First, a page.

As the mirror continues to rotate, it will present surface 31b to the beam of radiation 32, which surface selectively reflects radiation at 365 nm. At a third angular position radiation of wavelength 365 nm will be reflected back to beam splitter 30 and thence to photomultiplier tube 34. Thus the third angular position will provide a signal or reading representative of radiation produced by the source 1 at 365 nm.
Finally, in a fourth angular position wavelength-selective surface 31b will direct light of a wavelength of 365 nm onto the table of diamond 33, and will reflect radiation emanating from the diamond at a wavelength of 365 nm to the beam splitter 30, so that photomultiplier tube 34 can produce a signal or reading representative of the intensity of radiation transmitted by the diamond at 365 nm.
The signals or information thus provided can be stored by the microprocessor 36 and analyzed as follows. The two measurements of the intensity of radiation produced by source 1 at the different wavelengths may be used to correct the measurements of intensities of radiation emanating from the diamond 33 at the respective wavelengths, to allow for changes in source temperature etc. Then the corrected readings of intensity of radiation emanating from the diamond at the two wavelengths are ratioed, and the diamond is classified in the manner described in relation to the first embodiment, above.
An angle transducer may be provided for detecting the angular position of the selective mirror 31 and giving signals to the microprocessor 36 representative of the wavelength of radiation reflected onto the diamond by the selective mirror 31.
Preferably the selective mirror 31 has the 254 nm selective surface 31a on the opposite surface to the 365 nm selective surface 31b. However, these surfaces could be configured at an angle to each other, the only condition being that each surface will at some position provide illumination intensity information by reflecting radiation back to the beam splitter.
In the apparatus shown i n FIG. 4, the first and third positions correspond to reflective surfaces being normal to the beam of radiation from the source. Alternatively, a further plane back-reflecting mirror may be provided, and the wavelength selective mirror need not be normal to the beam of radiation from the source. The back-reflecting mirror will be placed so that it is normal to the beam of radiation reflected by the wavelength selective mirror in the first position.
Equally, three or more wavelength selective mirrors could be provided for measuring the intensity of radiation transmitted by the diamond at three or more different wavelengths.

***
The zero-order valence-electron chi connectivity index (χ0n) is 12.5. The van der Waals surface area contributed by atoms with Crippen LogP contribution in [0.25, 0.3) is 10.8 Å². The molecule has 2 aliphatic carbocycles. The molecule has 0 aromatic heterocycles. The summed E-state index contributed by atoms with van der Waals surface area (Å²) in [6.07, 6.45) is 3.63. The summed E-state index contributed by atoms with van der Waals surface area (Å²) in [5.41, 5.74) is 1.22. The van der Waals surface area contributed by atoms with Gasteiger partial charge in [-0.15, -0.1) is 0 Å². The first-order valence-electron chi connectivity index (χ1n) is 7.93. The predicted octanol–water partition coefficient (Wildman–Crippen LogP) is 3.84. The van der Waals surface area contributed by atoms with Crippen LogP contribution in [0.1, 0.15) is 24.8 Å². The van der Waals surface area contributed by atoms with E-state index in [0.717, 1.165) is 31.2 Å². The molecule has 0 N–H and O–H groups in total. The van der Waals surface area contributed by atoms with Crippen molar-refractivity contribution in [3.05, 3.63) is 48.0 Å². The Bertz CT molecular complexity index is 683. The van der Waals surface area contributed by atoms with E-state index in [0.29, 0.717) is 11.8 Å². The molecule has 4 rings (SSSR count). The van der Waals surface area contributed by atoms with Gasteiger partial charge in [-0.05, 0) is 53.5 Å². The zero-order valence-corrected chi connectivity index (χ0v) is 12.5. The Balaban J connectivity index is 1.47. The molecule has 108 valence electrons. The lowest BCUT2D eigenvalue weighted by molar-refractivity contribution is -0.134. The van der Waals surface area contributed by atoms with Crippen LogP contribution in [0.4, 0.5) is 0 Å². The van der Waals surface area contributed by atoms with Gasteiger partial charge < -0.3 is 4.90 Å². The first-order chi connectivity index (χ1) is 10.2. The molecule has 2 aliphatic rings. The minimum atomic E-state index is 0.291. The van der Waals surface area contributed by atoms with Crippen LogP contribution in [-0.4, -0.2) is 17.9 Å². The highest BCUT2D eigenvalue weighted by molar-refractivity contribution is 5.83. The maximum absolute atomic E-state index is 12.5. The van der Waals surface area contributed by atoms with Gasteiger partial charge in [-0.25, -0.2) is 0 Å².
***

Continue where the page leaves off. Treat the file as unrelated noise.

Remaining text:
The apparatus of any of FIGS. 2, 3 and 4 may be used in the following manner. Instead of taking a single measurement of the radiation emanating from the object at each of the wavelengths of interest and a single measurement of the illumination intensity at each of the wavelengths of interest, all four of these values may be measured in turn in a cycle which is repeated many times over. The microprocessor will store each measurement for each cycle to provide a mass of data which can be statistically analyzed to provide a far more accurate reading than could be produced by a single set of measurements.
This statistical technique is of value generally in that it can cancel out random errors in the illuminating, mounting or detecting system. For example, if the diamond is loosely held in the apparatus (for example by hand) it may be vibrating, leading to errors in the orientation of the table of the diamond or the like. Time variations in the readings can be analyzed statistically by the microprocessor and readings lying outside the bulk of the data may be rejected.
An apparatus was set up as shown in FIG. 4. A mercury lamp capable of producing ultraviolet radiation in the band 180 to 350 nm was used. An ultraviolet transmitting lens, for example a fused silica lens as made by Comar Instruments was used. Wavelength selective mirror 31 had wavelength selective coatings 31a and 31b supplied by Tec Optics Limited. Detector 34 comprised a photomultiplier tube of the type R1414 manufactured by Hamamatsu Photonics. Display processing electronics 36 were provided.
The present invention has been described above only by way of example, and modifications can be made within the invention.
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|U.S. Classification||250/372, 250/358.1, 356/30|
|International Classification||G01N21/33, G01N21/31, G01N21/25, G01N21/87|
|Cooperative Classification||G01N21/87, G01N21/255, G01N21/33, G01N2021/3133|
|European Classification||G01N21/25C, G01N21/33, G01N21/87|
|Feb 13, 1995||AS||Assignment|
Owner name: GERSAN ESTABLISHMENT, LIECHTENSTEIN
Free format text: ASSIGNMENT OF ASSIGNORS INTEREST;ASSIGNORS:SMITH, MARTIN PHILLIP;WELBOURN, CHRISTOPHER MARK;REEL/FRAME:007550/0565
Effective date: 19941117
|Jan 10, 2000||FPAY||Fee payment|
Year of fee payment: 4
|Feb 4, 2004||REMI||Maintenance fee reminder mailed|
|Jul 16, 2004||LAPS||Lapse for failure to pay maintenance fees|
|Sep 14, 2004||FP||Expired due to failure to pay maintenance fee|
Effective date: 20040716